Aerospace engineering - Just the right career for you?

Aerospace Engineers

Career spotlight: Aerospace engineer

Aerospace engineers apply their creativity and logic skills to creating and testing civil and military aircrafts, space crafts, satellites, missiles, and other weapons systems. They must consider numerous factors in their designs, including fuel efficiency, flight safety, speed and weight, environmental impact, and budget. Many aerospace engineers specialize in a particular aerospace field, such as aerodynamics, avionics, systems integration, propulsion, and materials and structures.

This aerospace engineer job description should help you determine whether this position is right for you.

What Can You Expect From an Aerospace Engineer Job?

Responsibilities

As an aerospace engineer, you are responsible for a range of tasks related to the design, development, and testing of new and existing aircraft and aerospace products. While activities vary depending on an aerospace engineer's area of expertise, some common duties include:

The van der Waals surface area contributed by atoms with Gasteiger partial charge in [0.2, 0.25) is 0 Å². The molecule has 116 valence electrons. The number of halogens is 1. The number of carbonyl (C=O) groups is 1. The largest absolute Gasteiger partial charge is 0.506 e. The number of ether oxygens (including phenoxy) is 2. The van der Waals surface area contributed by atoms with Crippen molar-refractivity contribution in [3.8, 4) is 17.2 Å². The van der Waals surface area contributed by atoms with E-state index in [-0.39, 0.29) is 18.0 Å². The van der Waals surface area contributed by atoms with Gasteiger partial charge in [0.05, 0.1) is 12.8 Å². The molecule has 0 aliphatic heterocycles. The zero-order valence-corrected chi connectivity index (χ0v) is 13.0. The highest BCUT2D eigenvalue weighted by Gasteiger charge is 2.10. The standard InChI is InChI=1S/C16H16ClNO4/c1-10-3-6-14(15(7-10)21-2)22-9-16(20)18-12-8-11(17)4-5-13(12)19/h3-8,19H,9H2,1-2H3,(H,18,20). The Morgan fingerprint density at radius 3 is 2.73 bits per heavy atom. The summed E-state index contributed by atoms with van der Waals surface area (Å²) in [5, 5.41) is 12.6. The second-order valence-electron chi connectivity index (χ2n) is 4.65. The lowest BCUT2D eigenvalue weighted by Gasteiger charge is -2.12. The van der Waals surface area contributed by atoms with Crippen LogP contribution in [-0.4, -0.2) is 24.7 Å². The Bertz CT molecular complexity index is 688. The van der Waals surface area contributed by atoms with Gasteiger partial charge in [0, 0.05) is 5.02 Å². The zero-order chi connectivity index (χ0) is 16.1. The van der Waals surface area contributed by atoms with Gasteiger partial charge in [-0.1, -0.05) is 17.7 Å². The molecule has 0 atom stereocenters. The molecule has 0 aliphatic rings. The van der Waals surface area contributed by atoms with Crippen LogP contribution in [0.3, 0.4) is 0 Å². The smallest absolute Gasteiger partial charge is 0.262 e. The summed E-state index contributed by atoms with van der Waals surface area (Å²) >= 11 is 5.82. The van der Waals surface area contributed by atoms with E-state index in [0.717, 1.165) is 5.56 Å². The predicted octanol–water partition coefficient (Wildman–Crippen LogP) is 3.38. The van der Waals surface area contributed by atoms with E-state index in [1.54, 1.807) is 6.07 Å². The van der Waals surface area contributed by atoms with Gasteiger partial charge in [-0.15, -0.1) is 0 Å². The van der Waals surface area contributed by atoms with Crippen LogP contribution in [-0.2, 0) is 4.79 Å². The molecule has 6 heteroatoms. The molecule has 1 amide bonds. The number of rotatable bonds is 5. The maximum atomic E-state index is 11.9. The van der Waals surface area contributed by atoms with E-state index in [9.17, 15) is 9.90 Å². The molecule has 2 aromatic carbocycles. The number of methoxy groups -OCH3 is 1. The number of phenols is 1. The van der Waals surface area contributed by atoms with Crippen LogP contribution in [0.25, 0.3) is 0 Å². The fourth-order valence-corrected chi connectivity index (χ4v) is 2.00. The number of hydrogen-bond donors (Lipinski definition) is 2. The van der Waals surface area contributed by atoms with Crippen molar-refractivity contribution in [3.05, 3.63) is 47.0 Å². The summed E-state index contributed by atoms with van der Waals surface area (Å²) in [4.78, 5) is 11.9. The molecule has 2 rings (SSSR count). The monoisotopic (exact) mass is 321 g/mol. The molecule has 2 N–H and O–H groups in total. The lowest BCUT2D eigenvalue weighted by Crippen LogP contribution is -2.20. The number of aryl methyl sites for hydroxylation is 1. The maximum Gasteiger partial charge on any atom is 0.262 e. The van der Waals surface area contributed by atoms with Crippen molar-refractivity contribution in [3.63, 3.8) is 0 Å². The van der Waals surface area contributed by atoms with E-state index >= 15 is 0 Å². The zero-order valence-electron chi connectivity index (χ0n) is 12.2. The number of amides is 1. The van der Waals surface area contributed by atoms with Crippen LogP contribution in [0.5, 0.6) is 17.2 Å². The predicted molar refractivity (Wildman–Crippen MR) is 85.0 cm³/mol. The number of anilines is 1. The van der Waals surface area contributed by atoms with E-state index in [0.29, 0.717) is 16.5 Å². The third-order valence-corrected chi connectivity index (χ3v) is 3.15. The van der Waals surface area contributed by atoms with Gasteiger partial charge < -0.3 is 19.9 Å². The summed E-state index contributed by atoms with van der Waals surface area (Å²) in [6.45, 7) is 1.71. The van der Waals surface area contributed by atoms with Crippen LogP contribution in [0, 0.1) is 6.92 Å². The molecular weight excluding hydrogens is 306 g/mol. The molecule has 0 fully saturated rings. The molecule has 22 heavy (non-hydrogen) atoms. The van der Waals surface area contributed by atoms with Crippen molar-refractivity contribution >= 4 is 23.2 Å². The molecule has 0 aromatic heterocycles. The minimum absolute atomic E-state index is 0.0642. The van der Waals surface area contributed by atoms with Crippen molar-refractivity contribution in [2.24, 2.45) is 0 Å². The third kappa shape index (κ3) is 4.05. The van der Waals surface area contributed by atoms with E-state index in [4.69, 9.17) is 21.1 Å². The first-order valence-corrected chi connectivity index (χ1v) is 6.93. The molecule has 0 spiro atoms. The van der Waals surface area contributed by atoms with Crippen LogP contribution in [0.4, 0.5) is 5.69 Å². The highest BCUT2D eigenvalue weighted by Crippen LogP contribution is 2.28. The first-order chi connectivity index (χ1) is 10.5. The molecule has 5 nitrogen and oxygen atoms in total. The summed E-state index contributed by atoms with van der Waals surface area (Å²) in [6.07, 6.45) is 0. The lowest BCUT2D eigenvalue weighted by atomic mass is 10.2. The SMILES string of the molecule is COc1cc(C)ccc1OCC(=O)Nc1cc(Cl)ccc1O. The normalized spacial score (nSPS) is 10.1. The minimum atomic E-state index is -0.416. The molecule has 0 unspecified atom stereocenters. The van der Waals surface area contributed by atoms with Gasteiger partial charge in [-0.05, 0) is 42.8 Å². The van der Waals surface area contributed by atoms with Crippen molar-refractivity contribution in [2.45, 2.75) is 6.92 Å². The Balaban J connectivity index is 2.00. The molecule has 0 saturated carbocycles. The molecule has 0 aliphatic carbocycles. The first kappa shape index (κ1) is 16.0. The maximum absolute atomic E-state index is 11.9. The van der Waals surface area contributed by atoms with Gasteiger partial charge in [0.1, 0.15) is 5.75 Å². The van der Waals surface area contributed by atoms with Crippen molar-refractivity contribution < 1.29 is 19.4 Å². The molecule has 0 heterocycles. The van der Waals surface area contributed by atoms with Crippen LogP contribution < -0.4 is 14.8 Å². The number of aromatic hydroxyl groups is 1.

• Applying science and technology principles to create new components and support equipment for use in aerospace projects
  • Evaluating aerospace project proposals to determine whether they are logically and financially practical
  • Researching and developing design specifications
  • Using computer-aided design (CAD) software to create project plans
  • Establishing design procedures, quality standards, sustainment after delivery processes, and completion dates
  • Overseeing the assembly of airframes and installation of instruments, engines, and other components
  • Problem-solving to find solutions for issues arising during aerospace project design, development, and testing phases
  • Inspecting completed projects to ensure they adhere to quality standards